Surging cost of living drives many out of Concordia’s neighbourhood
Once considered to be the most affordable city in Canada, Montreal’s rent costs continue to rise at a rate that many of the city’s residents, businesses and community groups are struggling to meet. For many, especially those living in the neighbourhood around Concordia’s Sir George Williams campus, it’s a trend that is putting their future in the area into question.
Representatives from over 11 community groups in the Peter-McGill district, which encompasses both Concordia’s Sir George Williams campus and McGills’ downtown campus, convened a neighbourhood assembly at the School Trades Catering And Tourism De Montréal to address the challenges posed by rising costs of living throughout the district.
“The focus of tonight’s meeting is to draw attention to the issue of space in the downtown neighbourhood,” said Margot Digard, communications officer for the Peter-McGill Community Council. “We’ve seen a lot of organisations leave the neighbourhood because of issues around rent and not being able to afford services.”
According to data collected by the Peter-McGill Community Council, the average cost of a one-bedroom apartment in the neighbourhood came in at around $1,400 a month, with the cost of a two-bedroom going as high as $2,000 per month in some instances. These rates are some of the highest reported rent prices in the city.
With demand far exceeding the existing supply, affordable rental options for community organisations based in and around the Peter-McGill area continues to diminish and pre-existing centres are put in jeopardy as property costs continue to rise. Christa Smith, coordinator of the youth group Innovation Jeunes, says her organisation was forced out from their original building after she alleged that the property owner instigated a rent increase in an attempt to get the organisation to forfeit their lease.
“We spent close to ten years on Pierce Street,” said Smith. “Then in 2018, the owner wanted to increase our rent by almost 40 per cent, which we soon realised [meant] that he basically wanted us out.”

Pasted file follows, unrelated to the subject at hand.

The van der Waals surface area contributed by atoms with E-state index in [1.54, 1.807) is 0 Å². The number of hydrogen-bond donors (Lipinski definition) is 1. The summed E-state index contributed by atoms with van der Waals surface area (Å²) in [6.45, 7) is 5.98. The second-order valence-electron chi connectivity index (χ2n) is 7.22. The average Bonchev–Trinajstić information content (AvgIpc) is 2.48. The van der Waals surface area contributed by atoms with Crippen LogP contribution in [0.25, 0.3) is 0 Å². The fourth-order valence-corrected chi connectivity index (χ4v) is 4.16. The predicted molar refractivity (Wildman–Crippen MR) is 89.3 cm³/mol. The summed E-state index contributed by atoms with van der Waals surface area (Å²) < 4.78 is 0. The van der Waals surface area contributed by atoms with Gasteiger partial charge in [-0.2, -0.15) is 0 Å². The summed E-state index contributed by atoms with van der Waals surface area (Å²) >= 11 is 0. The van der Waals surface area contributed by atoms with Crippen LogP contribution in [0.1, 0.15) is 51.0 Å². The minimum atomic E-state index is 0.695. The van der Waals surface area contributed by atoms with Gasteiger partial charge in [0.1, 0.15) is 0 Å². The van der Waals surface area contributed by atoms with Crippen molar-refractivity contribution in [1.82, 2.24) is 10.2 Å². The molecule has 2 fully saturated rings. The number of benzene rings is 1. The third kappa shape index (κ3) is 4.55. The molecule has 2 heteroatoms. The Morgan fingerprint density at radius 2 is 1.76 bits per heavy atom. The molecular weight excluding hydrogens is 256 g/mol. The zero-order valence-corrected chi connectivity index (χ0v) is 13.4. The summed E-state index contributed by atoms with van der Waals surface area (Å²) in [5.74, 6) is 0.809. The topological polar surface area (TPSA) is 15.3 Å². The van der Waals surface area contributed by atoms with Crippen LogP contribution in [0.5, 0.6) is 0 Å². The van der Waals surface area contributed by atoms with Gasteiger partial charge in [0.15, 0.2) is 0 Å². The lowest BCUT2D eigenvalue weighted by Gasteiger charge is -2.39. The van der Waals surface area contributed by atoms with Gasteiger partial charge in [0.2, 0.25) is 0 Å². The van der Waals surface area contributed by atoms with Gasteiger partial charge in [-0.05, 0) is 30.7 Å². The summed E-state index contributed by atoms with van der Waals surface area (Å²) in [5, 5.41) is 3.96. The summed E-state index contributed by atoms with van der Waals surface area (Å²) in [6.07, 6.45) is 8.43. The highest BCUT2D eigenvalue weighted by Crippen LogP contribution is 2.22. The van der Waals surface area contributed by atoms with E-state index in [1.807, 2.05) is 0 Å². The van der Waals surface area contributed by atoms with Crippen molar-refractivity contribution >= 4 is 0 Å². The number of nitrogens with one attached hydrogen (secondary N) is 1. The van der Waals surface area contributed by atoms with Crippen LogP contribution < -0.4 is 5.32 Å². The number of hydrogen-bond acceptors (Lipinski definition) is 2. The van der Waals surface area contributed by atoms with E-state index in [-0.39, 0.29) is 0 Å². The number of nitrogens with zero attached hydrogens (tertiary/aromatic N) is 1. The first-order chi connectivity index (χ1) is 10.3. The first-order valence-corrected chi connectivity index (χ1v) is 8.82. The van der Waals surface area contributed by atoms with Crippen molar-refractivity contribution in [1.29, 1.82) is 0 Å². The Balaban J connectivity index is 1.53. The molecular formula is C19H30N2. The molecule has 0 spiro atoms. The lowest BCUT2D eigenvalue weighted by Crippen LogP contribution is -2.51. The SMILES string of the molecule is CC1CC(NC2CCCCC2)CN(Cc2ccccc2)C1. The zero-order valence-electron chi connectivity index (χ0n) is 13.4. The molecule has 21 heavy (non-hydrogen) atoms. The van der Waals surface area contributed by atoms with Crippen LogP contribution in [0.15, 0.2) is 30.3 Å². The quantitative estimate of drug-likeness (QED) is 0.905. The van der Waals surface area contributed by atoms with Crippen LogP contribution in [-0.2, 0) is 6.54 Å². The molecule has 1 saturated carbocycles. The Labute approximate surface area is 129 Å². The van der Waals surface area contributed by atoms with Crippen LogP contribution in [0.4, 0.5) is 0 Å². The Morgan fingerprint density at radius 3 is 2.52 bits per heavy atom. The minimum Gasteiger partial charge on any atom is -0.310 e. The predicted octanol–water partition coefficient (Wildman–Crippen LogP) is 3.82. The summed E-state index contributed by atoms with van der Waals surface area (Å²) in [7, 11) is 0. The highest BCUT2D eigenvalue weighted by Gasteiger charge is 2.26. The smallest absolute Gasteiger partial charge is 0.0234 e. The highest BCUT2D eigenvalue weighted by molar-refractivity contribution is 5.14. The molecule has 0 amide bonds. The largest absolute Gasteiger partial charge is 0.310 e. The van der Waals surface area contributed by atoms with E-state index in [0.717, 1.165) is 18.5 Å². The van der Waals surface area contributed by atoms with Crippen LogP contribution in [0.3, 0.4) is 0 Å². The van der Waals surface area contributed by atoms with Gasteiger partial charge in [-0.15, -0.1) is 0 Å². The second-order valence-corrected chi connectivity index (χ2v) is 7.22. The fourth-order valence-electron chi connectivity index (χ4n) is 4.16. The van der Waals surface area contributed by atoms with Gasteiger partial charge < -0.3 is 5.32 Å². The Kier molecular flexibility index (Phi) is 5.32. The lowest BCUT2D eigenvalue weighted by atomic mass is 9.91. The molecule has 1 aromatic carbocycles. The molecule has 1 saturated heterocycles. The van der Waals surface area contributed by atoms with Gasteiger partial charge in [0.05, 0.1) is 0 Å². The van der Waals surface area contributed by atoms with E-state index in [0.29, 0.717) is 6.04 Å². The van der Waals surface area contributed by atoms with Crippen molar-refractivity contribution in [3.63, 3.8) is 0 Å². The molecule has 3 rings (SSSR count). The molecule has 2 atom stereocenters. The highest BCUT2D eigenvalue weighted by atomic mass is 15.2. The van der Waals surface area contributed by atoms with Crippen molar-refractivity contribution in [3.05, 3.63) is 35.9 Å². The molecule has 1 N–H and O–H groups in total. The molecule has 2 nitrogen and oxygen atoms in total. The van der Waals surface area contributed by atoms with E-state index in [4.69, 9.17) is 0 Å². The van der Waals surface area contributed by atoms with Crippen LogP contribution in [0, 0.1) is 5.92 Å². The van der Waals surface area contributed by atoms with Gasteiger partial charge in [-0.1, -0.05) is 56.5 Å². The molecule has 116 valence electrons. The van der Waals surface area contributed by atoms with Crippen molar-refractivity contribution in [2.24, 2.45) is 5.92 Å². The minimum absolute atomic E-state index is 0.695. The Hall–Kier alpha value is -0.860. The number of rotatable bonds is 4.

While Innovation Jeunes was able to relocate to a nearby Pentecostal church, this outcome remains the exception to the norm. Maryse Chapdelaine, Project Manager of the Peter-McGill community council, explained that many requests by community groups for additional support from established institutions like the Montréal General Hospital and Concordia University are met with indifference.
“Yes, we tried, but Concordia refuses to open any space to the community,” said
Chapdelaine when asked if the Peter-McGill Community Council had considered leasing out space from the University. In one instance, Chapdelaine recalled how the University refused to open the Grey Nuns courtyard to the public during the height of the COVID-19 pandemic.
“We asked them, ‘can you open them now that there are no students,’ and they said no. And then we asked the city, ‘could you ask Concordia to open the garden’ and Concordia said to the city of Montreal, no,” said Chapdelaine.
While Concordia does permit outside organisations to rent out space on University property, according to Chapdelaine the hourly rate that is charged by the administration tends to fall far beyond the financial means of most community organisations.
Chapdelaine stresses that there is no ‘magic bullet’ solution for the ongoing affordability crisis in Peter-McGill. Any long-lasting solution must include Concordia, if the University wishes to preserve the neighbourhood it calls home.